Bigger (and Smaller) Than You Can Imagine

The ocean is big. We are small. These statements are obvious. But just how big, and how small? Numbers and estimates only take your brain so far, and then you have to start using analogies. Here’s one: the Mariana Trench, the deepest trench of the ocean (11km or 6.9miles deep) goes further “down” than Mount Everest (8.8km  or 5.5miles high) goes “up.” Here’s another one: less people have been to the deepest parts of the ocean than have been to the Moon! By the time this expedition is over, scientists will have done over 120 CTD casts. (CTD, if you remember, stands for conductivity, temperature, depth, and is lowered, or “cast,” into the ocean with a slew of instruments that allow scientists to get data on the salinity, temperature, chemical composition, currents, etc, of the water.) You can see on the board in the ship’s hydrochemistry lab that the upcoming series of CTD casts start at 1100meters deep, and that each station gets more and more shallow. This transect, or line of stations, will provide data for the water moving through this area. And earlier in the expedition, we deployed a glider. Gliders move through the water, guided by periodic remote instructions from scientists onshore.

The “view into forever” looking out over the bow of the ship from the top deck. Photo from Tobias Wolf

The “view into forever” looking out over the bow of the ship from the top deck. Photo from Tobias Wolf

The board in the lab, with upcoming CTD stations. Look, we’re going more and more shallow!

The board in the lab, with upcoming CTD stations. Look, we’re going more and more shallow!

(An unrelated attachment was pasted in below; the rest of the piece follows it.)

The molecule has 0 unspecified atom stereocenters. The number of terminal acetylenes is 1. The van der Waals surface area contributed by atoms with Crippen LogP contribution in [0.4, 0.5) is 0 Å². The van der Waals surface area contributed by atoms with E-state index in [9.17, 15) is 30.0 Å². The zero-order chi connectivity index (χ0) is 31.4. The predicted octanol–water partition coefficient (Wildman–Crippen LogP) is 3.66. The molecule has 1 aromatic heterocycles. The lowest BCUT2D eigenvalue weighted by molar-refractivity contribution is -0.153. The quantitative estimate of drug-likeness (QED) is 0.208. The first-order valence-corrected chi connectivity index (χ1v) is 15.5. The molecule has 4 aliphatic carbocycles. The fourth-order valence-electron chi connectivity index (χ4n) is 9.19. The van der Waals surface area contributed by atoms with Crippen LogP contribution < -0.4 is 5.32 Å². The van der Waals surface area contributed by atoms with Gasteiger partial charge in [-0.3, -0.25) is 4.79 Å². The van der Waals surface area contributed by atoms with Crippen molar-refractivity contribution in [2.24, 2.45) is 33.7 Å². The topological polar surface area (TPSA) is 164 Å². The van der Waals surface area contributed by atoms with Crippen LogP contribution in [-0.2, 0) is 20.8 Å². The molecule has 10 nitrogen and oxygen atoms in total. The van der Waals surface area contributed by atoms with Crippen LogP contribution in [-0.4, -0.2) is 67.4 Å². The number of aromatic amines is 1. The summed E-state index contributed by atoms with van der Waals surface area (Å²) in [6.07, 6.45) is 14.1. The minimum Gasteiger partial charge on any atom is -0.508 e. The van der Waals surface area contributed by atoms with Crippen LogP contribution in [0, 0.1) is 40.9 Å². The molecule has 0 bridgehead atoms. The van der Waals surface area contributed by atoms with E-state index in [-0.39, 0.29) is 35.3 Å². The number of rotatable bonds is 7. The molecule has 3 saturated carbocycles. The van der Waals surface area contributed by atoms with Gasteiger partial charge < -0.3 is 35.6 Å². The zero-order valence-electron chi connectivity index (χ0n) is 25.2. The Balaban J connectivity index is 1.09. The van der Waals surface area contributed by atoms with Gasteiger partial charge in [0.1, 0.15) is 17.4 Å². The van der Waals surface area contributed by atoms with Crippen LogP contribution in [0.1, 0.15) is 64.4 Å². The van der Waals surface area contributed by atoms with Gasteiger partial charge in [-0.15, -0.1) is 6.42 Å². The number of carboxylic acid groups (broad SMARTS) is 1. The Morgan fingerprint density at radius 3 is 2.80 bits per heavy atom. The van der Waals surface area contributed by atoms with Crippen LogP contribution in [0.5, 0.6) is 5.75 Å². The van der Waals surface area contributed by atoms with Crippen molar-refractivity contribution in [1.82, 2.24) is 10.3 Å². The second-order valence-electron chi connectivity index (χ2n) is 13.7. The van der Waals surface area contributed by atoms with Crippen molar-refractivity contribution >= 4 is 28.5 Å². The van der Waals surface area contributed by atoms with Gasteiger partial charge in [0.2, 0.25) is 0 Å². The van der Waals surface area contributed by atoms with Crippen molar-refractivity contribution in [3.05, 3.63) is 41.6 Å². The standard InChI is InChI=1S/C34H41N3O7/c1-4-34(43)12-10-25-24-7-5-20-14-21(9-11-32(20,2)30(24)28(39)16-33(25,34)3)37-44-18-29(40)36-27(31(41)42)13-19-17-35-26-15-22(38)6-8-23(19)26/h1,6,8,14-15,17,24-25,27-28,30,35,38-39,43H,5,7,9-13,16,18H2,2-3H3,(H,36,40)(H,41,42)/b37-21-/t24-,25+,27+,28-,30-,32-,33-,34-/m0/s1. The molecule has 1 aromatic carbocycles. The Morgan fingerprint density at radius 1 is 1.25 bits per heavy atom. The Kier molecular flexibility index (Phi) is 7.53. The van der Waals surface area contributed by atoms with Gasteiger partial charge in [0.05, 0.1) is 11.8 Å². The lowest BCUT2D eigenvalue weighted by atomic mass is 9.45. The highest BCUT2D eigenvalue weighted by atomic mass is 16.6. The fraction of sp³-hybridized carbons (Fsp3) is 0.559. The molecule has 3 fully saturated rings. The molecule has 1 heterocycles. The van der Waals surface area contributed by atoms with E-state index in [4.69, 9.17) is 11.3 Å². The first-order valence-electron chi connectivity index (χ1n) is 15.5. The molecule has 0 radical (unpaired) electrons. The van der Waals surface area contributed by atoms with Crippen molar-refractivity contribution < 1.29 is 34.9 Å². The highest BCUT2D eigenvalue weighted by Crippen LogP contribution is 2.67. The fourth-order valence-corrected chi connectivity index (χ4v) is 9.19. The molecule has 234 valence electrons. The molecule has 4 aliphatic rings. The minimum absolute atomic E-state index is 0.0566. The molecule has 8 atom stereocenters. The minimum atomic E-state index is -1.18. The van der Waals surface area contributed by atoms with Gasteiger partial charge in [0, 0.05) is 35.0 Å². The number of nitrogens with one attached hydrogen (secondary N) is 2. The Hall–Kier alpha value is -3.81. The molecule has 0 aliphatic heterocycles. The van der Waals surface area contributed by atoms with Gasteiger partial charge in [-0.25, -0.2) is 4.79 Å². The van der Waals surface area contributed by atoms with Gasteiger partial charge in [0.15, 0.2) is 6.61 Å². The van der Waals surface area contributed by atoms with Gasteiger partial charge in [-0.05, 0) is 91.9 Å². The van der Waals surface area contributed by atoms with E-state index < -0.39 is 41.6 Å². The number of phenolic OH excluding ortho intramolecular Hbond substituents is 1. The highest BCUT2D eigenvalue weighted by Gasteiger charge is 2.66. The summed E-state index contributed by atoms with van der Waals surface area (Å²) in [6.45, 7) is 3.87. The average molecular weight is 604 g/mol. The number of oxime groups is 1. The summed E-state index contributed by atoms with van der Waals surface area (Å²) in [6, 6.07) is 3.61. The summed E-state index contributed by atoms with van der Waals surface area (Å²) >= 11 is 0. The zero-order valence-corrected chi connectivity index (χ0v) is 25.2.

All of these things tell us about the ocean, and yesterday we learned from Ilona Goszczko of the Institute of Oceanology of the Polish Academy of Sciences about the “sea” of Argo floats (named after the ancient Greek ship) that are monitoring the world’s oceans as we speak. There are several kinds – if you want to know what is in the water, there are “BioGeoChem” floats. If you want to know about deep (I mean, DEEP) ocean waters, the APEX-Deep can go 6km (3.8miles) down. APEX-Electromagnetic can tell you about the motion of the ocean’s layers. And if you have something else you want to study, engineers can add sensors of your choice! To date, there are more than 4,500 floats deployed and over 1million profiles done of the oceans worldwide. However, although floats have been deployed in the periphery of the Arctic Ocean, they cannot be placed in the interior of the Arctic, because the sea ice would limit satellite communication and potentially damage the floats.

Now let’s get back to scale. This map looks like we have the oceans covered – but think about this. Imagine placing a grid over the Earth, with gridlines marking off increments of 3 degrees (1degree is 60nautical miles). The goal has been to deploy 1 float at every point on that grid, which means that even with 4500 buoys, each begin their journey separated by roughly 200miles in any direction!

Each blue dot represents each of the more than 4500 floats in the ocean!

Each blue dot represents each of the more than 4500 floats in the ocean!

Argo Float Maps

Each of these Argo floats moves through the water, and communicates data to satellites!

Each of these Argo floats moves through the water, and communicates data to satellites!

Argo Information Centre

 

 

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14 Responses to Bigger (and Smaller) Than You Can Imagine

  1. Luis Hurtado says:

    Hello! Any math equation that is used repetitively when dealing with this data?

    • lindsay says: